The Gateway of India is synonymous with Mumbai. It is the most famous monument of Mumbai and is the starting point for most tourists who want to explore the city. Gateway of India is a great historical monument built during the British rule in the country. It was built as a triumphal arch to commemorate the visit of King George V and Queen Mary to Mumbai (then, Bombay). Gateway of India was built at Apollo Bunder, a popular meeting place. It was designed by the British architect, George Wittet.
The foundation stone of the Gateway of India was laid down by the then Governor of Bombay (Mumbai) on March 31st 1913. The archway is 26 meters high and joined with four turrets and intricate latticework carved on stones. The arch alone was built at the cost of 21 lakhs. It is built in Indo-Sarcenic style, though some influence of Gujarati style is also evident in its architecture. The structure itself is quite majestic and a hybrid of the Arc de Triomphe in Paris.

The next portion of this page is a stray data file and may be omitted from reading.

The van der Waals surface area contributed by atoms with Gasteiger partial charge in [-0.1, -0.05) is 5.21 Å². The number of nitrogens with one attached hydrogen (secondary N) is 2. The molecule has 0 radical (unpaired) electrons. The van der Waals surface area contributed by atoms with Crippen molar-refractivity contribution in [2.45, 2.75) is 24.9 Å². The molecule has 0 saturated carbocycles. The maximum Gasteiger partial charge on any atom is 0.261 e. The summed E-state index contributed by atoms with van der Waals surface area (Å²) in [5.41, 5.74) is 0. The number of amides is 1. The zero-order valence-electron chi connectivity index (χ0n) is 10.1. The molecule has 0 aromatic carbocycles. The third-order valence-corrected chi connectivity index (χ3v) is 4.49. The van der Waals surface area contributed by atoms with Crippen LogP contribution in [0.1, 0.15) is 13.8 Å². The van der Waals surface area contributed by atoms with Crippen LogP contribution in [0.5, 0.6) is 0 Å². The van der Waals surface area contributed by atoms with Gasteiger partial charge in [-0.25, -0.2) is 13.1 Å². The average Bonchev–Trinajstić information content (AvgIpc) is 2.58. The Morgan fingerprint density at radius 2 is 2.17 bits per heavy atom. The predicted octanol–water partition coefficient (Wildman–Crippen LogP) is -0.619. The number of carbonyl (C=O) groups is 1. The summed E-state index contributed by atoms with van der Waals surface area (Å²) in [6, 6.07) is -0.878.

In the past Gateway of India used to be the arrival point for visitors from the west. Ironically, when the Raj ended in 1947, this colonial symbol also became a sort of epitaph: the last of the British ships that set sail for England left from the Gateway. Today this symbol of colonialism has got Indianised, drawing droves of local tourists and citizens. This landmark of Mumbai is a must visit of the city.
The Gateway faces the vast Arabian Sea, flanked by Mumbai’s another attraction, Marine Drive, a road running parallel to the sea. The majestic monument is a must-visit at night, in its pristine glory against the backdrop of the sea. It is visited by millions of people across the world every year and is a very significant figure in the lives of the people of Mumbai, as the Gateway defines the grandeur of the city that is a culmination of both, historic and modern cultural environment.